How successful was I on my resolution? I read 1 to 2 books a week in 2019, only 1 of which was a hard copy purchased from Amazon.

3. Buy fewer, but better quality, clothes

The world is overflowing with used clothing.

We buy substantially more clothing over our lifetimes than our grandparents did. 

Clothing made today is meant to last no more than a few years. In fact, a lot of clothing isn’t even made to withstand more than a few washes.

Think you are “paying it forward” but dropping off a load of unwanted clothes at Goodwill? Think again. Most clothing donations never make it to the racks at Goodwill and only about a third of what does eventually sells.

To really pay it forward, cut down on the amount of clothing you have by buying better quality clothes that last longer.

Keeping What Really Matters

My 5-year-old chose to keep a Christmas music box from her Grandma’s house. It plays “White Christmas” and has tiny ice skaters going around a rink inside. Each Christmas, my mother-in-law would bring out this music box and let each of her granddaughter’s play with it. It’s value in preserving a precious memory of Grandma? Priceless.

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Siobhan Kratovil
Siobhán* Fitzpatrick Kratovil is a stay-at-home mom, solo attorney, and blogger. She practices in the Dallas area and specializes in business law and estate planning for families with young children. After years of conversations with other parents that started with “You’re a lawyer, right? I’ve got a question for you,” Siobhán started writing her blog Lex Mater (The Law Mother). With no legalese and a lot of humor, she answers a broad range of legal questions from parents, including what are those pesky liability waivers/releases you have to sign for every kid activity, how do you pick guardians for your kids, and her personal favorite, whose responsible when your kid’s favorite glitter shoes are stolen at an indoor trampoline park. Siobhán and her husband Chris, who is also an attorney, are the parents of four girls, Caitríona (13), Cara (10), Kelsey (8), and Claire (4). When she’s not mothering, lawyering, or blogging, Siobhán is a runner with far more passion than speed. You can find Siobhán at Lex Mater, on Facebook , on Twitter , and on Instagram. * Don’t know how to pronounce Siobhán? Don’t worry. It’s one of those impossible Irish names no one outside of Ireland can pronounce or spell. It’s pronounced “shiv-awn.”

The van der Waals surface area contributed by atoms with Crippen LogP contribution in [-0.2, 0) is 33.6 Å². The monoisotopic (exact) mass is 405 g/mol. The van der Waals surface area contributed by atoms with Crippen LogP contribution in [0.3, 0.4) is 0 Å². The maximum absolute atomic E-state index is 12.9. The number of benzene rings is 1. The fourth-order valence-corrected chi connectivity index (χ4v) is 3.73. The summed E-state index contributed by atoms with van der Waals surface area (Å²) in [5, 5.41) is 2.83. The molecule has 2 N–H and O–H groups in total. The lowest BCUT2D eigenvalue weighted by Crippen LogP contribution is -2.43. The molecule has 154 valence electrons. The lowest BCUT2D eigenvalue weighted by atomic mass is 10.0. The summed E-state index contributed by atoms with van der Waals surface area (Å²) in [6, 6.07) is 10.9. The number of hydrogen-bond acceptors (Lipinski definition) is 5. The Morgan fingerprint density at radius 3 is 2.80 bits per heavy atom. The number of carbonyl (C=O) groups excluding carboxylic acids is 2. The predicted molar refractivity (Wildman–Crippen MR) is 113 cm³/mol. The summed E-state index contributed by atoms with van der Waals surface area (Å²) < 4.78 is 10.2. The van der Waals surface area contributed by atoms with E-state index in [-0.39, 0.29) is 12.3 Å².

1. I do estate sales on a regular basis, as I am a Seniors Real Estate Specialist- My clients are thrilled to have me handle the liquidations and I typically make enough for them to pay for final removal of remaining items to worthy causes, like Veterans In Transition, rather than Goodwill, which is a “for profit” company. Taking that job off the families hands solves so many issues. Although I agree, nobody wants your Hummels, there is a good market for china and glass, as many artists use them for repurposed yard art. I am a full service Seniors Realtor and can help more than this article indicates. Nancy Philbrick, Berkshire Hathaway Verani, New Hampshire

    • It’s not about selling off family heirlooms or freeing up space , it’s more about family history and heritage . I’ve kept everything . I’ve got love letters from the first world war and and a bayonet made my Wilkinson sword which was my grandads . He died in 1955 just before I was born . I have all my dad’s army records from world war 2 and boxes of memorabilia from that time . I cannot , would not and will not destroy them or throw them away . It will stay intact for as long as I’m alive in respect of my ancestors . You can’t reminisce in an empty room and the memories of their passing will live long after they’re gone. I hope the same applies to me .

  2. that’s part of the point….the beautiful antiques, quilts, various items may not be wanted by the children or grandchildren at this time in their lives and the family heirlooms sell for a fraction of their worth. Therefore the family doesn’t even get a monetary benefit.
    I also truly believe that the same adult children and grandchildren many times wish they had a particular item, or familial information when they are in their 50’s and 60’s, but the material things and / or the photos or family stories are gone.
    I have been getting things out of the house for the last 3 years.
    My husband and I are also asking the adult “children” what items they may want. I have even encouraged my husband (blended family) to actually give items to the designated family member now for them to enjoy if he chooses.
    Digitilizing family photos, slides and tapes for interested family members is also one of my current projects (also to be shared now). Particularly favorite family recipes.
    The idea of someone loading up the things I have treasured taking them to a landfill breaks my heart. But of course, you “can’t take it with you”. and Yes, I am a Baby Boomer.:)